As a point of interest, it should be mentioned that an event is implemented by a multicast delegate. To handle multiple subscribers it would internally maintain a list of subscribers.

If you didnt guess it till now, the event mechanism follows the Observer design pattern (see Design Patterns by the GoF).

P.S. Sorry about the formatting, I tried my best though 🙂

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Shocking News !

The most shocking incident I have heard in recent times. I got this mail from a friend. Read On….

Hi!

I would like to bring to notice a certain injustice that I have subjected to at the Bangalore Railway Station (Majestic). On September 30 (Friday), 2005, I had been to the station to see off my fiance and her mother. They took the Karnataka Express (Train #2627) to Jhansi at 6:30 pm.

On my way out I was asked to present my platform ticket by a railway official. On producing the same, the TT turned around and told me “What if I say that you haven’t given me the ticket?” Before I could react, he along with his colleague pushed me into the adjacent enquiry cabin and physically manhandled me. I was slapped several times, my spectacles were grabbed and deliberately crushed by foot, and my phone was flung away from me. The RPF comprising of one RPF and four constables, appeared on the scene. The surrounding public was whisked away. None of the railway police officials cared to listen to me and they started hitting me indiscriminately with lathis. They dragged me out, and all the 4 constables continued hitting me with lathis from Platform 1 to Platform 3/5, till we reached the station master’s cabin. Racist abuses and threats were made on the way. At the station master’s cabin, I was told that I have been charged with a non-bailable offence and would be behind bars for 15 days.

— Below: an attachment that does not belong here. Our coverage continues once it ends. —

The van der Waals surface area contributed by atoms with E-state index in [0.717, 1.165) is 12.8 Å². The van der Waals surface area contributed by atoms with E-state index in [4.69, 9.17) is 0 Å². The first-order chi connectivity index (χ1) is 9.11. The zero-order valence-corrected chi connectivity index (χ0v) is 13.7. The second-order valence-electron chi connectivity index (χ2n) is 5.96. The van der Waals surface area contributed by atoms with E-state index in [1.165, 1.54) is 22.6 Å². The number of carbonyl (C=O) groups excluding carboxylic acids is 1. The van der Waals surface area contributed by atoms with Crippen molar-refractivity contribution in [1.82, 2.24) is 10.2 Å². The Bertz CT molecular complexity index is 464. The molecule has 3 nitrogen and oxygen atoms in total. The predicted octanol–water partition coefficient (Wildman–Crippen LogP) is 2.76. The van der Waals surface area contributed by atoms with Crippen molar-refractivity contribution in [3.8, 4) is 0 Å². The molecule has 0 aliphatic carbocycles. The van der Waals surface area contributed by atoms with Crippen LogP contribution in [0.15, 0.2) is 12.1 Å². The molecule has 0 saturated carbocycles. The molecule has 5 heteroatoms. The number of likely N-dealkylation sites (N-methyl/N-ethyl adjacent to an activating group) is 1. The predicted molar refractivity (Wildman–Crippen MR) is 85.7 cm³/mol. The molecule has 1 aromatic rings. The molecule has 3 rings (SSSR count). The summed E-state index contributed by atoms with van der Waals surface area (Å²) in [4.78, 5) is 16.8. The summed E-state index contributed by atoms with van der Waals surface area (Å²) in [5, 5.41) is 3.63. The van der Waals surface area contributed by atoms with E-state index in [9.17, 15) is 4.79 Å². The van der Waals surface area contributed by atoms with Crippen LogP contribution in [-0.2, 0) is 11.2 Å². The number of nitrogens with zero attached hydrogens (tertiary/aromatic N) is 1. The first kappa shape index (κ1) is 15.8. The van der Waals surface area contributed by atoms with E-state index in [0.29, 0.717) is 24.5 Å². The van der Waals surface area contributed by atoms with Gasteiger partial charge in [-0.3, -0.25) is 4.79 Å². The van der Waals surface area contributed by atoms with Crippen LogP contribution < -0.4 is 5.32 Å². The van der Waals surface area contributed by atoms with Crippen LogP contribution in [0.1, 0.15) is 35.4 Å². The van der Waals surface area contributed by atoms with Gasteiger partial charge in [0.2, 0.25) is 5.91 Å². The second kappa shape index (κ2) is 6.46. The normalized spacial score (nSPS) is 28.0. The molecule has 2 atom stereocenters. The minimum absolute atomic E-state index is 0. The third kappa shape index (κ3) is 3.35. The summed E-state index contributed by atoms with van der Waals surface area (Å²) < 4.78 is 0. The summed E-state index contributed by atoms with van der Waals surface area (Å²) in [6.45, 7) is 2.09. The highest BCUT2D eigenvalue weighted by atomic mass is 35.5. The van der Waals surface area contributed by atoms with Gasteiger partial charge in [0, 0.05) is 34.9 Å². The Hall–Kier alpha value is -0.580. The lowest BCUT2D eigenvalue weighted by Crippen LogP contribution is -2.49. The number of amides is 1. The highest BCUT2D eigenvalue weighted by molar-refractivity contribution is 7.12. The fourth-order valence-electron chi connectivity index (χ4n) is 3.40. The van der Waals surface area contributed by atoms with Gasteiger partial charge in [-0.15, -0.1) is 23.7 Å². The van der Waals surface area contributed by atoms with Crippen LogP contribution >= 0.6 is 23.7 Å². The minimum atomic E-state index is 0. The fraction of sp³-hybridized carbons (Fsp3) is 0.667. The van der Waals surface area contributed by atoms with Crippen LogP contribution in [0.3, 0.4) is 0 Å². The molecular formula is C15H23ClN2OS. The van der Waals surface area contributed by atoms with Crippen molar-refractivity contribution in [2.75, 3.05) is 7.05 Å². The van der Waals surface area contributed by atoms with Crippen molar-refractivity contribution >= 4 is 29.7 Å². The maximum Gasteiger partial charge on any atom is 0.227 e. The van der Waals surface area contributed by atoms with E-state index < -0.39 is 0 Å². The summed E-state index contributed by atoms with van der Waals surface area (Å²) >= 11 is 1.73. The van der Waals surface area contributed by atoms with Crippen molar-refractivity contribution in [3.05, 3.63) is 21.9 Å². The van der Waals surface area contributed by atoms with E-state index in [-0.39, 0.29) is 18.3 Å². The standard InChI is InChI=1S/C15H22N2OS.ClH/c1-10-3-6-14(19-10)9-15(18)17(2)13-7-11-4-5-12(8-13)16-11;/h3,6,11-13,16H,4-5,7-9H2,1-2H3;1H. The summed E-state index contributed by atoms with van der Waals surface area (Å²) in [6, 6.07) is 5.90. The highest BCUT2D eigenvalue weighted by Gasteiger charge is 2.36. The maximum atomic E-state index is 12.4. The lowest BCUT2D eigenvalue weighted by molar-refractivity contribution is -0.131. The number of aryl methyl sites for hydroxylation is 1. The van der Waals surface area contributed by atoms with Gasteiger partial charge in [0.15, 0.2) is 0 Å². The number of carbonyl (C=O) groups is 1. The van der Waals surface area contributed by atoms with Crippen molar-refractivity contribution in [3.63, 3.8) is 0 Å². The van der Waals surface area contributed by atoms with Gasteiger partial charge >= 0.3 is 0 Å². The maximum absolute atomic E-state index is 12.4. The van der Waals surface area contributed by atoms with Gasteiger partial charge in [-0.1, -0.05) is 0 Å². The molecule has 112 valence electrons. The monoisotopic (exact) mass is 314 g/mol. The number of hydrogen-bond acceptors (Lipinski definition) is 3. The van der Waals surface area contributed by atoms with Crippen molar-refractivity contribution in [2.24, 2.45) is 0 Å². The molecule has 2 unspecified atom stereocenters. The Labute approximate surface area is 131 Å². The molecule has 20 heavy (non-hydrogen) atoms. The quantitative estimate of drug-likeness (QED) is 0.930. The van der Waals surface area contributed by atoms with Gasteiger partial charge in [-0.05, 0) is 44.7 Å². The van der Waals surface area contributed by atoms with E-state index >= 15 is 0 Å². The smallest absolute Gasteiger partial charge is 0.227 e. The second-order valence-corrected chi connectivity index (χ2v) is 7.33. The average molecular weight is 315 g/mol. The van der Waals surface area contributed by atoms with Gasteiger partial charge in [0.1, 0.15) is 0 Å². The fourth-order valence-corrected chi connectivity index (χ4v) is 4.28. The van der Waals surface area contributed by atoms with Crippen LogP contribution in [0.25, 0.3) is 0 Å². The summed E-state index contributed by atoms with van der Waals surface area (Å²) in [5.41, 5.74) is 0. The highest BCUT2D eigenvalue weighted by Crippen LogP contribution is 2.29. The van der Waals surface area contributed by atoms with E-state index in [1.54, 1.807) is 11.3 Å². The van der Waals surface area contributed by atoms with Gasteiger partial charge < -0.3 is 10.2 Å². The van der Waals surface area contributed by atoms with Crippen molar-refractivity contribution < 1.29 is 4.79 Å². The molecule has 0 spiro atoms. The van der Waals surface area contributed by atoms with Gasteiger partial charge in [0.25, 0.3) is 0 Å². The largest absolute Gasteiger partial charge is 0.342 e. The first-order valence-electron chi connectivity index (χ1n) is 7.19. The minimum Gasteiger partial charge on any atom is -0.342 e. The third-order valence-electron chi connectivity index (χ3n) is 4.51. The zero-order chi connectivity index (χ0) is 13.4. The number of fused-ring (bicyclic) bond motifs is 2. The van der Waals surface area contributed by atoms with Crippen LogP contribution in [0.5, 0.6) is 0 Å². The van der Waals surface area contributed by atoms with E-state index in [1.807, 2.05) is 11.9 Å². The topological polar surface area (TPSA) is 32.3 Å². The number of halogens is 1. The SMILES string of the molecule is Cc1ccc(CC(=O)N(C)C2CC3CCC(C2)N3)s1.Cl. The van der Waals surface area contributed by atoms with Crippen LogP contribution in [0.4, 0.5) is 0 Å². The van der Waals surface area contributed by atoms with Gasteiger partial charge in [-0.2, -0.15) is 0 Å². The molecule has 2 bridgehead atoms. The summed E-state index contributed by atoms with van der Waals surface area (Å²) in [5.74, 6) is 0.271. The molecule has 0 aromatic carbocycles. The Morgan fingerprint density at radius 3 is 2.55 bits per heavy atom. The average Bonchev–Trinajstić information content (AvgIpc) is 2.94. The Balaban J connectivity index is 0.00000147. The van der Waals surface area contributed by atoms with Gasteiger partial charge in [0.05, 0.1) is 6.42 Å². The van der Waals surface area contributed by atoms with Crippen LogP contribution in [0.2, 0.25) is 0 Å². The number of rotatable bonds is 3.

Not for a single moment was I allowed to speak. All of a sudden a stranger came to the scene and he claimed that he was there to help me. Having lost all my physical strength and mental senses, I was happy to see some sort of help. He, claiming to be V Srinivas from Infosys, talked to the officials and the railway police in Kannada. He told me that the only way I was to get out was if I was willing to pay my way through. Being in no state to make a rational choice, I gave him my ATM card and pin. He took one of the RPF chaps along with him and said he would clear the matter. He returned some time later saying that everything was okay now.